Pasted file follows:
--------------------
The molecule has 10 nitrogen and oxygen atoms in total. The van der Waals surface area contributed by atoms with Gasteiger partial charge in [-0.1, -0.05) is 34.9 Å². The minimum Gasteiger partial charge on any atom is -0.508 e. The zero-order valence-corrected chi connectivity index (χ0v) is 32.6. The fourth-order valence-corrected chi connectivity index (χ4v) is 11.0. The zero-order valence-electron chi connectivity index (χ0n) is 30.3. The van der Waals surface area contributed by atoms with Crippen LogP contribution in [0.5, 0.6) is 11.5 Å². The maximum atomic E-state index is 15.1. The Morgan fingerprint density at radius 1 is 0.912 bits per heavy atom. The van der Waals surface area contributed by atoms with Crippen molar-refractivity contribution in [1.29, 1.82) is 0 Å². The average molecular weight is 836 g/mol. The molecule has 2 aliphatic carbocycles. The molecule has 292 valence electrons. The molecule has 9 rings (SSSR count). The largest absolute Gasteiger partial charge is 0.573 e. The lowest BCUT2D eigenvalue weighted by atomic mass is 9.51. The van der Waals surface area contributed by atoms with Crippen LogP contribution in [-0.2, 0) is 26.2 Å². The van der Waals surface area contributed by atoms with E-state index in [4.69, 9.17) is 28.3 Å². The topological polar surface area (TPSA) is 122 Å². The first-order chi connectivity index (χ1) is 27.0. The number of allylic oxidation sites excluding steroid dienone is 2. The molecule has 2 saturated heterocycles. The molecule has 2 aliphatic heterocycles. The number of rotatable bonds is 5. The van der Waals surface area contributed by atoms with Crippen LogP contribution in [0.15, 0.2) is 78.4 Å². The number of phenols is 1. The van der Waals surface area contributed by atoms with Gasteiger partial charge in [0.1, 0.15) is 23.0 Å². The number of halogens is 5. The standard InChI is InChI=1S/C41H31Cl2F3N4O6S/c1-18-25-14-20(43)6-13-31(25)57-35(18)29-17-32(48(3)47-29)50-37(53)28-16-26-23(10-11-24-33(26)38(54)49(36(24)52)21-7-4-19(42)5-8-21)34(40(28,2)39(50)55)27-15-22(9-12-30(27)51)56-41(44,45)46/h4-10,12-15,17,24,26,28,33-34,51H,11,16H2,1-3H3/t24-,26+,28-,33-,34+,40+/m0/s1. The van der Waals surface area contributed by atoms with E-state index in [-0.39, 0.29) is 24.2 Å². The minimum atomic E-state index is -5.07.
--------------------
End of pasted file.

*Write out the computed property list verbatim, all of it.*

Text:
The molecule has 10 nitrogen and oxygen atoms in total. The van der Waals surface area contributed by atoms with Gasteiger partial charge in [-0.1, -0.05) is 34.9 Å². The minimum Gasteiger partial charge on any atom is -0.508 e. The zero-order valence-corrected chi connectivity index (χ0v) is 32.6. The fourth-order valence-corrected chi connectivity index (χ4v) is 11.0. The zero-order valence-electron chi connectivity index (χ0n) is 30.3. The van der Waals surface area contributed by atoms with Crippen LogP contribution in [0.5, 0.6) is 11.5 Å². The maximum atomic E-state index is 15.1. The Morgan fingerprint density at radius 1 is 0.912 bits per heavy atom. The van der Waals surface area contributed by atoms with Crippen molar-refractivity contribution in [1.29, 1.82) is 0 Å². The average molecular weight is 836 g/mol. The molecule has 2 aliphatic carbocycles. The molecule has 292 valence electrons. The molecule has 9 rings (SSSR count). The largest absolute Gasteiger partial charge is 0.573 e. The lowest BCUT2D eigenvalue weighted by atomic mass is 9.51. The van der Waals surface area contributed by atoms with Crippen LogP contribution in [-0.2, 0) is 26.2 Å². The van der Waals surface area contributed by atoms with E-state index in [4.69, 9.17) is 28.3 Å². The topological polar surface area (TPSA) is 122 Å². The first-order chi connectivity index (χ1) is 27.0. The number of allylic oxidation sites excluding steroid dienone is 2. The molecule has 2 saturated heterocycles. The molecule has 2 aliphatic heterocycles. The number of rotatable bonds is 5. The van der Waals surface area contributed by atoms with Crippen LogP contribution in [0.15, 0.2) is 78.4 Å². The number of phenols is 1. The van der Waals surface area contributed by atoms with Gasteiger partial charge in [0.1, 0.15) is 23.0 Å². The number of halogens is 5. The standard InChI is InChI=1S/C41H31Cl2F3N4O6S/c1-18-25-14-20(43)6-13-31(25)57-35(18)29-17-32(48(3)47-29)50-37(53)28-16-26-23(10-11-24-33(26)38(54)49(36(24)52)21-7-4-19(42)5-8-21)34(40(28,2)39(50)55)27-15-22(9-12-30(27)51)56-41(44,45)46/h4-10,12-15,17,24,26,28,33-34,51H,11,16H2,1-3H3/t24-,26+,28-,33-,34+,40+/m0/s1. The van der Waals surface area contributed by atoms with E-state index in [-0.39, 0.29) is 24.2 Å². The minimum atomic E-state index is -5.07.